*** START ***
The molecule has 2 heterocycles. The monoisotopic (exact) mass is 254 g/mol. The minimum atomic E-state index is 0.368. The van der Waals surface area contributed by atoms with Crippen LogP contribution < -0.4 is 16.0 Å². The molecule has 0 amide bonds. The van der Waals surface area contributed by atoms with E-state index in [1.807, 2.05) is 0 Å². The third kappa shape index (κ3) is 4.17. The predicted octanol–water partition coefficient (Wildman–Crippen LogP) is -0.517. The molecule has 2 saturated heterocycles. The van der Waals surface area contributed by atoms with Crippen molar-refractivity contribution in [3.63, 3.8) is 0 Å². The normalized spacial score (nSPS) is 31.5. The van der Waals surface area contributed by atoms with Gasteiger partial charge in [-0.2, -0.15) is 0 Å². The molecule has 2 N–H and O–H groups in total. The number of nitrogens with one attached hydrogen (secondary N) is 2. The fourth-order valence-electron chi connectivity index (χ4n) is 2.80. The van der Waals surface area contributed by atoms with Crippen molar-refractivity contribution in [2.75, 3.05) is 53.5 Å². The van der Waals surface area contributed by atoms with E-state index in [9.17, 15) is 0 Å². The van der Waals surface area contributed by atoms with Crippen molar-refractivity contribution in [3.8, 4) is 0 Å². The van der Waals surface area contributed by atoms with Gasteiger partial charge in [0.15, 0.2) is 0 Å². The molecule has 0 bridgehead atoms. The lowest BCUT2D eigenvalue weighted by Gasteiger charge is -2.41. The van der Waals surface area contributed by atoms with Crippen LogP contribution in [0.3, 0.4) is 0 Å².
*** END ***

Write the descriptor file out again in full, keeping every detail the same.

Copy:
The molecule has 2 heterocycles. The monoisotopic (exact) mass is 254 g/mol. The minimum atomic E-state index is 0.368. The van der Waals surface area contributed by atoms with Crippen LogP contribution < -0.4 is 16.0 Å². The molecule has 0 amide bonds. The van der Waals surface area contributed by atoms with E-state index in [1.807, 2.05) is 0 Å². The third kappa shape index (κ3) is 4.17. The predicted octanol–water partition coefficient (Wildman–Crippen LogP) is -0.517. The molecule has 2 saturated heterocycles. The van der Waals surface area contributed by atoms with Crippen molar-refractivity contribution in [3.63, 3.8) is 0 Å². The normalized spacial score (nSPS) is 31.5. The van der Waals surface area contributed by atoms with Gasteiger partial charge in [-0.2, -0.15) is 0 Å². The molecule has 2 N–H and O–H groups in total. The number of nitrogens with one attached hydrogen (secondary N) is 2. The fourth-order valence-electron chi connectivity index (χ4n) is 2.80. The van der Waals surface area contributed by atoms with Crippen molar-refractivity contribution in [2.75, 3.05) is 53.5 Å². The van der Waals surface area contributed by atoms with E-state index in [9.17, 15) is 0 Å². The van der Waals surface area contributed by atoms with Crippen molar-refractivity contribution in [3.8, 4) is 0 Å². The van der Waals surface area contributed by atoms with Gasteiger partial charge in [0.15, 0.2) is 0 Å². The molecule has 0 bridgehead atoms. The lowest BCUT2D eigenvalue weighted by Gasteiger charge is -2.41. The van der Waals surface area contributed by atoms with Crippen LogP contribution in [0.3, 0.4) is 0 Å².